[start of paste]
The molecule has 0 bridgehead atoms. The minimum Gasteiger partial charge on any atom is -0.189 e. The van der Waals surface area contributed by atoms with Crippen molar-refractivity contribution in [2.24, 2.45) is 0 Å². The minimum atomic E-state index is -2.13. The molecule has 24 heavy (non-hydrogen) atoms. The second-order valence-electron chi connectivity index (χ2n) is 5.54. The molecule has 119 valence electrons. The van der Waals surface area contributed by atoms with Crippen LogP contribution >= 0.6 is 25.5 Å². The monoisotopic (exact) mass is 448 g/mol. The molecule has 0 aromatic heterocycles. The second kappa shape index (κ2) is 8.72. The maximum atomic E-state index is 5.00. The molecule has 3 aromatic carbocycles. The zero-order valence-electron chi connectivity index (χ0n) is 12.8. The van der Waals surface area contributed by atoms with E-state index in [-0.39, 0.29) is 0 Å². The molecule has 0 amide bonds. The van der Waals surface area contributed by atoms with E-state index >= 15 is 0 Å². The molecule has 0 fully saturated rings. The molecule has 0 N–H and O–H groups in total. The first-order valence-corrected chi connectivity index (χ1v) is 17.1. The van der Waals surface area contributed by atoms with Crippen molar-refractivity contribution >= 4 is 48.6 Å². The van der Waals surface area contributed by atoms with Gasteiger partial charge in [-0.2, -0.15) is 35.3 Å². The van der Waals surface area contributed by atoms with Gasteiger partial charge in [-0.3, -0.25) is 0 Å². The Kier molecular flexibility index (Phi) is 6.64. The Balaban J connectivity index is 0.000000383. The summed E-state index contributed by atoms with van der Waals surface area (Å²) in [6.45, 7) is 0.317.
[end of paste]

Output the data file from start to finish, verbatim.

The molecule has 0 bridgehead atoms. The minimum Gasteiger partial charge on any atom is -0.189 e. The van der Waals surface area contributed by atoms with Crippen molar-refractivity contribution in [2.24, 2.45) is 0 Å². The minimum atomic E-state index is -2.13. The molecule has 24 heavy (non-hydrogen) atoms. The second-order valence-electron chi connectivity index (χ2n) is 5.54. The molecule has 119 valence electrons. The van der Waals surface area contributed by atoms with Crippen LogP contribution >= 0.6 is 25.5 Å². The monoisotopic (exact) mass is 448 g/mol. The molecule has 0 aromatic heterocycles. The second kappa shape index (κ2) is 8.72. The maximum atomic E-state index is 5.00. The molecule has 3 aromatic carbocycles. The zero-order valence-electron chi connectivity index (χ0n) is 12.8. The van der Waals surface area contributed by atoms with E-state index in [-0.39, 0.29) is 0 Å². The molecule has 0 amide bonds. The van der Waals surface area contributed by atoms with E-state index >= 15 is 0 Å². The molecule has 0 fully saturated rings. The molecule has 0 N–H and O–H groups in total. The first-order valence-corrected chi connectivity index (χ1v) is 17.1. The van der Waals surface area contributed by atoms with Crippen molar-refractivity contribution >= 4 is 48.6 Å². The van der Waals surface area contributed by atoms with Gasteiger partial charge in [-0.2, -0.15) is 35.3 Å². The van der Waals surface area contributed by atoms with Gasteiger partial charge in [-0.3, -0.25) is 0 Å². The Kier molecular flexibility index (Phi) is 6.64. The Balaban J connectivity index is 0.000000383. The summed E-state index contributed by atoms with van der Waals surface area (Å²) in [6.45, 7) is 0.317.